by Kaitlin Santanna || AHL On The Beat Archive
Prior to last season, the prospect of winning a second Calder Cup looked bleak for Hershey defenseman Bryan Helmer.
After winning his first championship with the Albany River Rats in 1995, 13 years had trickled by with no repeat. Nearly a decade and a half later, however, Helmer found himself once again raising the Calder Cup above his head. Though wearing a different jersey and in a more developed place in his life, Helmer can once again call himself a champion.
Although Helmer has two Calder Cup rings, the journeys to receive such hardware were completely diverse. The 1995 Calder Cup playoffs were the last to use a 12-team, three-division system, meaning a team could win the championship in just three rounds.
Albany, as a result of earning a bye and its stellar play, made an easy cruise to become Calder Cup Champions. After sweeping the Adirondack Red Wings, the River Rats took out the Providence Bruins in six games. Albany issued its second sweep of the postseason against the Fredericton Canadiens in the finals to secure the Calder Cup, going 12-2 in the playoffs.
While Helmer’s first run was met with ease, his second championship with Hershey came with more adversity. Battling through a seven-game series with division foe Wilkes-Barre/Scranton and having to capture the Cup on the road in game six versus the Manitoba Moose, the Bears’ postseason was long and arduous.
Helmer’s second Calder Cup also felt more taxing because of his larger role with his team throughout the finals. Through a span of 14 years, changes are inevitable in any situation. This period of evolution between Cups was evident in Helmer, both on and off the ice.
In Albany’s ’95 playoffs, Helmer was 22 years old and completing his second year in the league. Then a more offensive defenseman, the Ontario native found himself the odd man out come postseason play. Serving as the team’s seventh defenseman, Helmer only played seven games in the playoffs.
“I was that young kid that was right on the bubble of playing in the playoffs,” Helmer recalled. “They brought in some defensemen who had experience in the NHL and overseas and kind of bumped me out of the lineup.”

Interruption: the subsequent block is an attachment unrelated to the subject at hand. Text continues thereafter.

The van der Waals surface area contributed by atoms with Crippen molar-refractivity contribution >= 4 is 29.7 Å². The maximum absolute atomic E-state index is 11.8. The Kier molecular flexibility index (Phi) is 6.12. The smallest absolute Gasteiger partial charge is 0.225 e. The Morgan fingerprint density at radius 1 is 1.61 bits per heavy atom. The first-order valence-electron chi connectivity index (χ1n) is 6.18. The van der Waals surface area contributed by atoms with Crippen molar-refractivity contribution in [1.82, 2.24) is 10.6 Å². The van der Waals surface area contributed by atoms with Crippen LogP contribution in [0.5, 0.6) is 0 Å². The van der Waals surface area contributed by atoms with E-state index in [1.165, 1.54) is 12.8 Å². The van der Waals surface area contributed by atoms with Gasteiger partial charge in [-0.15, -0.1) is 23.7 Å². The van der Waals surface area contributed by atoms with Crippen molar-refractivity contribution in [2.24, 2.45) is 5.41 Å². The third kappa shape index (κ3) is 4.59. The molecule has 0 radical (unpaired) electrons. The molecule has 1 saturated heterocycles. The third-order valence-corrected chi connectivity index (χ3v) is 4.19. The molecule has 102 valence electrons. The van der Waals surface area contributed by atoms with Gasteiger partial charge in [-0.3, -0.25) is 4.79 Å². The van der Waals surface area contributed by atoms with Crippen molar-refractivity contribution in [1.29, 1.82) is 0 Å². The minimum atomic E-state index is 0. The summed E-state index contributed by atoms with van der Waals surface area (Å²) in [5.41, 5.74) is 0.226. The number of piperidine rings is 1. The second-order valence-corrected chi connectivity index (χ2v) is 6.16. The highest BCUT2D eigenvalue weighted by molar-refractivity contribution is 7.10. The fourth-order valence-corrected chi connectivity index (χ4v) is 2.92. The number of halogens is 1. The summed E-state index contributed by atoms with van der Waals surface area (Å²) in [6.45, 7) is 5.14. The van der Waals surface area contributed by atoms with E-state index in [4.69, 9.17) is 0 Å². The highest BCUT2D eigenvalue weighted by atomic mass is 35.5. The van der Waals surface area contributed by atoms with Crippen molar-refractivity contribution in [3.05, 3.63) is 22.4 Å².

Nearly a decade and a half later, Helmer’s role in the push for the Calder Cup was worlds apart. As Hershey’s captain in 2008-09, he played an instrumental part in capturing the Bears’ 10th league championship. Along with playing in all 22 games, Helmer was a veteran on the team and guided the squad both on and off the ice.
The lengthy gap between championships not only made Helmer a better player and leader, but made him appreciate the rarity of winning it all.
“It’s funny when you are young; you don’t appreciate things like you do when you get older.
“I sort of took it for granted,” Helmer continued. “I thought it was going to happen every year, and obviously it didn’t happen for another 14 years.”
Another big difference between Helmer’s two Cups came in his personal life. With the River Rats, Helmer was merely dating his wife-to-be, Pam, who was off at school and not able to share in the playoff experience. Now 37, Helmer is married with two children.
Throughout last season, Helmer shared several hockey memories with his family for the first time. In November, Helmer was recalled to the NHL for six games with the Washington Capitals. Less than a month later he was named the captain for the Canadian AHL All-Star team. The season was capped with the zenith of hockey accomplishments, being the first to raise the Calder Cup above his head captaining a championship team.
Helmer’s family was by his side for every step of his unforgettable 2008-09 season. His eldest child, a 7-year-old son named Cade, appeared at every momentous event, from relaxing on the bench at the All-Star game to standing on the ice at the Bears’ banner raising ceremony last week. Having his family present made the Calder Cup run just a bit more special and made him appreciate winning more.
“This last year was pretty special having [my wife] here and also my two kids,” Helmer recollects. “Having my family here to celebrate and be a part of it made last year’s championship a little sweeter.”
Helmer returns this season to Hershey for a second stint as the team’s captain. Although he now realizes that lengthy Calder Cup playoffs only come once in a blue moon, Helmer is again in the position to use his experience in guiding a talented team deep into the postseason.
“We have a good mix of young and older guys like we did last year,” Helmer said of his team this year. “Hopefully we can make a good run for it again.”
If there is another Calder Cup in the defenseman’s future, Helmer can only hope the next span between Cups is not nearly as long as the first.